Almost a decade ago, a mentor at Apple drew this chart on a whiteboard: A time axis at the bottom, and two crossing curves. The blue exponentially decaying curve is the influence of decisions in product development. The green exponentially rising curve is the cost of the project, and also the proportional cost of any intervention or fix.

a chart showing two crossing curves vs time: exponentially decaying influence over outcomes, exponentially rising costs
a chart showing two crossing curves vs time: exponentially decaying influence over outcomes, exponentially rising costs
why you need to fix your sh*% now

It’s so simple, right? Things start out cheap, then quickly get more expensive. You have maximum ability to affect the outcome at the beginning, which declines quickly as you make decisions and close down optionality.

Trying to fix a product two days…


When doing #innovation, don’t stack #moonshots. It’s hard enough to get a single-stage rocket off the ground.

SpaceX Jason 3, CC license, SpaceX Photos

Time and again, I’ve worked with brilliant people who have lots of great, innovative ideas. Great ideas that are synergistic, that could work beautifully together. And they want to stack them all in one project, like the stages of a rocket. This is bad.

Like when the pioneers of Google Glass weren’t content to create a radical new consumer electronics product category and reinvent human-machine interaction in the mobile space. They also wanted to reinvent manufacturing and product retail at the same time…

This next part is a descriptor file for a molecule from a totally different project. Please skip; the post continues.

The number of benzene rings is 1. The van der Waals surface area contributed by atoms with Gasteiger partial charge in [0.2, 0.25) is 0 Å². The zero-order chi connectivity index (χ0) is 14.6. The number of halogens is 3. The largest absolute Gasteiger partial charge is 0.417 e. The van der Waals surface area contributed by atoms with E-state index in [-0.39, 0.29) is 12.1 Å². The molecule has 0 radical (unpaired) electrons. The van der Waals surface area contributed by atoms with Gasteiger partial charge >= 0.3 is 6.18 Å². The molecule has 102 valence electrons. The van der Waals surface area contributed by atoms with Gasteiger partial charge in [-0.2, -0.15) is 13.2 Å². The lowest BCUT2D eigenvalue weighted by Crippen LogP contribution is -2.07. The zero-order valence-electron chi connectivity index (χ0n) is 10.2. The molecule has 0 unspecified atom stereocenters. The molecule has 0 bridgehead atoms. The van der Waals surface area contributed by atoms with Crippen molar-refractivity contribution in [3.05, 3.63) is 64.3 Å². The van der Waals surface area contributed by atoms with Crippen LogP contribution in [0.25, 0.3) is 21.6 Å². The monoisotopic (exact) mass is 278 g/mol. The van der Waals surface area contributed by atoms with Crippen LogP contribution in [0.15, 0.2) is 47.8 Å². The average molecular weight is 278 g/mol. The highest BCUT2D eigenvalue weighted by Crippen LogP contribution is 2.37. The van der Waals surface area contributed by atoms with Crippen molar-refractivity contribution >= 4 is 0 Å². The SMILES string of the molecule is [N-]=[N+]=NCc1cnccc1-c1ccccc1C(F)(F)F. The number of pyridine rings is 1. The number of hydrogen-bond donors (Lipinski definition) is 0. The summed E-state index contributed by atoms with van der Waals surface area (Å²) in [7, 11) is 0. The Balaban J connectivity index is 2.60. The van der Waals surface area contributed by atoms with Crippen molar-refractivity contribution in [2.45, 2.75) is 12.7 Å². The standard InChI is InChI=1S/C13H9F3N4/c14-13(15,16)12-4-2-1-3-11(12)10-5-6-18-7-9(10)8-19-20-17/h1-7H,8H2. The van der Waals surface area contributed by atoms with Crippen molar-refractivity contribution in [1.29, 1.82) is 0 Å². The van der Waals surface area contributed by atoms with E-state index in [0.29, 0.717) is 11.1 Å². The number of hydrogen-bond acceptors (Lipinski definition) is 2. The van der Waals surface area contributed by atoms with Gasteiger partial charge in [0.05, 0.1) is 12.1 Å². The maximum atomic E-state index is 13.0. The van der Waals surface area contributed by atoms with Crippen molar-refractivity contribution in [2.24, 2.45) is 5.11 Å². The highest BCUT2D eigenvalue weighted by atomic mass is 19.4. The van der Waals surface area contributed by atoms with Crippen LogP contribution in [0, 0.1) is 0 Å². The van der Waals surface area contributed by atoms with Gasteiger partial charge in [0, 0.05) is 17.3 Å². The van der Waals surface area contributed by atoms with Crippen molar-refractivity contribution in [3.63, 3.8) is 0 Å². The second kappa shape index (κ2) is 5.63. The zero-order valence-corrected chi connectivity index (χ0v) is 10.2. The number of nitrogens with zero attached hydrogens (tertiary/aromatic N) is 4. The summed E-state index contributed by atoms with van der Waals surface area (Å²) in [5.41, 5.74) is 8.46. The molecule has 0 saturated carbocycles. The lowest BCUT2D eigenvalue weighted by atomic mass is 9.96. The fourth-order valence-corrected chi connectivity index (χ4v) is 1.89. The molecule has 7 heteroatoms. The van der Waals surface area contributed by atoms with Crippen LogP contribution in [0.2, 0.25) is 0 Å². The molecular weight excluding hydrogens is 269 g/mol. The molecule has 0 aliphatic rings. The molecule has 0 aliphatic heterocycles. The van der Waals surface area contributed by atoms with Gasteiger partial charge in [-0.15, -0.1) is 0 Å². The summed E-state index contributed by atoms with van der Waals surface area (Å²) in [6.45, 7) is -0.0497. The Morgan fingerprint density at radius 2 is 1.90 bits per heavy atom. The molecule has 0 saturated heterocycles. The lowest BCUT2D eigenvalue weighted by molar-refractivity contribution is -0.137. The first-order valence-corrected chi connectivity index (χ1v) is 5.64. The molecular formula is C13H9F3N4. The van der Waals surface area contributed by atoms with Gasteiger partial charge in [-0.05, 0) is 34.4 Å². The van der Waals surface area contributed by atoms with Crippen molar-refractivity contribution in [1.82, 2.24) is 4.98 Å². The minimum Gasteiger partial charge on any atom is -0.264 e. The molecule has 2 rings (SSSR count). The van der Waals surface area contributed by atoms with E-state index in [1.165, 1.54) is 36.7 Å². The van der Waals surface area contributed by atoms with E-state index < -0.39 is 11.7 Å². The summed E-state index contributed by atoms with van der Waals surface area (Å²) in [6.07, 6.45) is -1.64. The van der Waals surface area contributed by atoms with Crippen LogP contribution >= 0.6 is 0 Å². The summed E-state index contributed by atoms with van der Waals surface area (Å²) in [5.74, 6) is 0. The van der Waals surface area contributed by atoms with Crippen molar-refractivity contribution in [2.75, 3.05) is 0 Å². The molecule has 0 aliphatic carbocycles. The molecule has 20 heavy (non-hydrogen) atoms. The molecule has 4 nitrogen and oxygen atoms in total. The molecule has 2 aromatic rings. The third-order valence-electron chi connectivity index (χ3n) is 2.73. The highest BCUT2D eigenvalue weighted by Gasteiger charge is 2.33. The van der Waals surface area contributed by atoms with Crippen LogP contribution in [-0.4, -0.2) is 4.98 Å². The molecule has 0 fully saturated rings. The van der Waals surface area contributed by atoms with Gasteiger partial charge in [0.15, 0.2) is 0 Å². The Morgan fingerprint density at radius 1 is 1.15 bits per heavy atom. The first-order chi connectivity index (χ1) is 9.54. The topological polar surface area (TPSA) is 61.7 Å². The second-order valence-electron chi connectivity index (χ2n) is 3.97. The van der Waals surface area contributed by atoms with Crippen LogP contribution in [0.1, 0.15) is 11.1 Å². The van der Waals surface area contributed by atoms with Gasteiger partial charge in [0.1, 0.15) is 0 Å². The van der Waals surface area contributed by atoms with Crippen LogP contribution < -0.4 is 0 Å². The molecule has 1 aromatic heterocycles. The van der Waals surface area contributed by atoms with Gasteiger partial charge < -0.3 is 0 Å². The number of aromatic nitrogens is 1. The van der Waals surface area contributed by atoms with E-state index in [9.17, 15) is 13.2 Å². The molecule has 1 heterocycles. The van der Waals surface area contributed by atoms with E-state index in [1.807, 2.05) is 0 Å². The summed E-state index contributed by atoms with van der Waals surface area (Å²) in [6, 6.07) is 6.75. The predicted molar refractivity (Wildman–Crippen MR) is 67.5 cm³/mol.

a proposal for the creation of a locally-issued, UBI-supporting currency to build a more robust and humane economy

Local currencies from the past and the symbol of the Local UBI Dollar
Local currencies from the past and the symbol of the Local UBI Dollar

introduction

So, I’m here to talk about money. Specifically, I’m here to tell you about a new kind of money, a locally issued UBI currency I call the LUD, and the ways in which this new kind of money could make for a stronger, better, more humane economy. Along the way, I’ll also talk about universal basic income and some ideas from modern monetary theory, but this is not the best place to learn about those concepts — see the references section at the end to learn more.

By the end of this article, I hope to convince you that while…


A video deepfake substituting the face of Nicolas Cage on the face of Amy Adams (image: wikimedia)

I was there, in the building, when the modern machine learning revolution got started at Google in 2011; It was called Project Brain, and it started at Google [X]. I’d like to tell you that I immediately knew that it would change everything, but that took several months. …


This essay is part of the “Managing Innovation” essay series that starts with “Innovation isn’t what you think it is.”

For years, my Alphabet business card said “Director of Rapid Evaluation and Mad Science.” With my name on over 70 issued US patents and titles like Engineering Director and CTO under my belt, you might expect that I would center my “bubbling test tube and sparking Jacob’s ladder” inventive contributions to the innovation process. I don’t. In fact, I credit my skills as a designer — communications design, product design, solutions design — as among my greatest strengths as an…